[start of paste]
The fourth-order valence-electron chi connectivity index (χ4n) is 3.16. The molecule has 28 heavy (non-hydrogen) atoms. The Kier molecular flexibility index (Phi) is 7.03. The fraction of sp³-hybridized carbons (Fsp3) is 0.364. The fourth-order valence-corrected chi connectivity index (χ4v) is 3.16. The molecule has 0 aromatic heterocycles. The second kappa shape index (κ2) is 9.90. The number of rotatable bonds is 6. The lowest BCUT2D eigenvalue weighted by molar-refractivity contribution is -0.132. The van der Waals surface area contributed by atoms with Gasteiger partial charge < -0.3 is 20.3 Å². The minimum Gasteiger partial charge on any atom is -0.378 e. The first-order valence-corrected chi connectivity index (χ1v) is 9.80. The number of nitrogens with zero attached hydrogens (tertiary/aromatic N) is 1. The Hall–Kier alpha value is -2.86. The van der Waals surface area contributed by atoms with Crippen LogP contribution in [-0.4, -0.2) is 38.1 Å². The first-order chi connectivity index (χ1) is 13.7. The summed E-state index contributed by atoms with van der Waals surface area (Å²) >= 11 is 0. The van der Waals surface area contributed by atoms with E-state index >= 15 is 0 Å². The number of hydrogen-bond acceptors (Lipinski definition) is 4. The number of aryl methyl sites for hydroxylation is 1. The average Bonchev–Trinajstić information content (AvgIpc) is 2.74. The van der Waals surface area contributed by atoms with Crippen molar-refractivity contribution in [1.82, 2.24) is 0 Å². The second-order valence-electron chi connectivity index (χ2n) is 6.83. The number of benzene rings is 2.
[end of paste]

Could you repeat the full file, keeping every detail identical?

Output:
The fourth-order valence-electron chi connectivity index (χ4n) is 3.16. The molecule has 28 heavy (non-hydrogen) atoms. The Kier molecular flexibility index (Phi) is 7.03. The fraction of sp³-hybridized carbons (Fsp3) is 0.364. The fourth-order valence-corrected chi connectivity index (χ4v) is 3.16. The molecule has 0 aromatic heterocycles. The second kappa shape index (κ2) is 9.90. The number of rotatable bonds is 6. The lowest BCUT2D eigenvalue weighted by molar-refractivity contribution is -0.132. The van der Waals surface area contributed by atoms with Gasteiger partial charge < -0.3 is 20.3 Å². The minimum Gasteiger partial charge on any atom is -0.378 e. The first-order valence-corrected chi connectivity index (χ1v) is 9.80. The number of nitrogens with zero attached hydrogens (tertiary/aromatic N) is 1. The Hall–Kier alpha value is -2.86. The van der Waals surface area contributed by atoms with Crippen LogP contribution in [-0.4, -0.2) is 38.1 Å². The first-order chi connectivity index (χ1) is 13.7. The summed E-state index contributed by atoms with van der Waals surface area (Å²) >= 11 is 0. The van der Waals surface area contributed by atoms with E-state index >= 15 is 0 Å². The number of hydrogen-bond acceptors (Lipinski definition) is 4. The number of aryl methyl sites for hydroxylation is 1. The average Bonchev–Trinajstić information content (AvgIpc) is 2.74. The van der Waals surface area contributed by atoms with Crippen molar-refractivity contribution in [1.82, 2.24) is 0 Å². The second-order valence-electron chi connectivity index (χ2n) is 6.83. The number of benzene rings is 2.